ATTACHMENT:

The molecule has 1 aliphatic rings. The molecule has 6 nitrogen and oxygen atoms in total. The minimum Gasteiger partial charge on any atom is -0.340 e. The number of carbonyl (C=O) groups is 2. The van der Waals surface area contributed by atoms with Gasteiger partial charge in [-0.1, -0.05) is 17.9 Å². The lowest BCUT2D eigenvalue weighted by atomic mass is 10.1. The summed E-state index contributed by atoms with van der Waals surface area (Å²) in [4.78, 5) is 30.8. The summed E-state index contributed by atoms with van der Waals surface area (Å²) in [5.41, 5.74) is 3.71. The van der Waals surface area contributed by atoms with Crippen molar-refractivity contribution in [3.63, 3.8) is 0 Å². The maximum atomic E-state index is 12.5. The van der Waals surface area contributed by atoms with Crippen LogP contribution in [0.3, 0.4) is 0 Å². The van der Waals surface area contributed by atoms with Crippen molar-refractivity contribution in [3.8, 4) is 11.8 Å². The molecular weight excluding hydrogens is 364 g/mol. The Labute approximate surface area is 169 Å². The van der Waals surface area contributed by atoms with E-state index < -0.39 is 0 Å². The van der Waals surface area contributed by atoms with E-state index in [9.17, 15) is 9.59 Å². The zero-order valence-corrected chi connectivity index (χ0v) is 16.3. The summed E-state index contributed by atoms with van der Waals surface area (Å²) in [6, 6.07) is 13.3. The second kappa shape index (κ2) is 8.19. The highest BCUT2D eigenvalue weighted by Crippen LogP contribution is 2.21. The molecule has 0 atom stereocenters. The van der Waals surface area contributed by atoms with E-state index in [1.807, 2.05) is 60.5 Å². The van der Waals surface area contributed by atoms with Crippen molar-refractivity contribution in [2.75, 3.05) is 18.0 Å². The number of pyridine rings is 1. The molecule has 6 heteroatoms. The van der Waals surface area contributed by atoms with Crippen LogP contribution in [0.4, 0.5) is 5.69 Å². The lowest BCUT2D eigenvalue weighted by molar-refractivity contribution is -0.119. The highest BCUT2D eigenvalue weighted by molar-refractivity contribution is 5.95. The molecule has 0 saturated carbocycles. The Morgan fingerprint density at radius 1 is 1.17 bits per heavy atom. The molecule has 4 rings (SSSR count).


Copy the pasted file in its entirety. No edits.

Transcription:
The molecule has 1 aliphatic rings. The molecule has 6 nitrogen and oxygen atoms in total. The minimum Gasteiger partial charge on any atom is -0.340 e. The number of carbonyl (C=O) groups is 2. The van der Waals surface area contributed by atoms with Gasteiger partial charge in [-0.1, -0.05) is 17.9 Å². The lowest BCUT2D eigenvalue weighted by atomic mass is 10.1. The summed E-state index contributed by atoms with van der Waals surface area (Å²) in [4.78, 5) is 30.8. The summed E-state index contributed by atoms with van der Waals surface area (Å²) in [5.41, 5.74) is 3.71. The van der Waals surface area contributed by atoms with Crippen molar-refractivity contribution in [3.63, 3.8) is 0 Å². The maximum atomic E-state index is 12.5. The van der Waals surface area contributed by atoms with Crippen LogP contribution in [0.3, 0.4) is 0 Å². The van der Waals surface area contributed by atoms with Crippen molar-refractivity contribution in [3.8, 4) is 11.8 Å². The molecular weight excluding hydrogens is 364 g/mol. The Labute approximate surface area is 169 Å². The van der Waals surface area contributed by atoms with E-state index < -0.39 is 0 Å². The van der Waals surface area contributed by atoms with E-state index in [9.17, 15) is 9.59 Å². The zero-order valence-corrected chi connectivity index (χ0v) is 16.3. The summed E-state index contributed by atoms with van der Waals surface area (Å²) in [6, 6.07) is 13.3. The second kappa shape index (κ2) is 8.19. The highest BCUT2D eigenvalue weighted by Crippen LogP contribution is 2.21. The molecule has 0 atom stereocenters. The van der Waals surface area contributed by atoms with E-state index in [1.807, 2.05) is 60.5 Å². The van der Waals surface area contributed by atoms with Crippen molar-refractivity contribution in [2.75, 3.05) is 18.0 Å². The number of pyridine rings is 1. The molecule has 6 heteroatoms. The van der Waals surface area contributed by atoms with Crippen LogP contribution in [0.4, 0.5) is 5.69 Å². The lowest BCUT2D eigenvalue weighted by molar-refractivity contribution is -0.119. The highest BCUT2D eigenvalue weighted by molar-refractivity contribution is 5.95. The molecule has 0 saturated carbocycles. The Morgan fingerprint density at radius 1 is 1.17 bits per heavy atom. The molecule has 4 rings (SSSR count).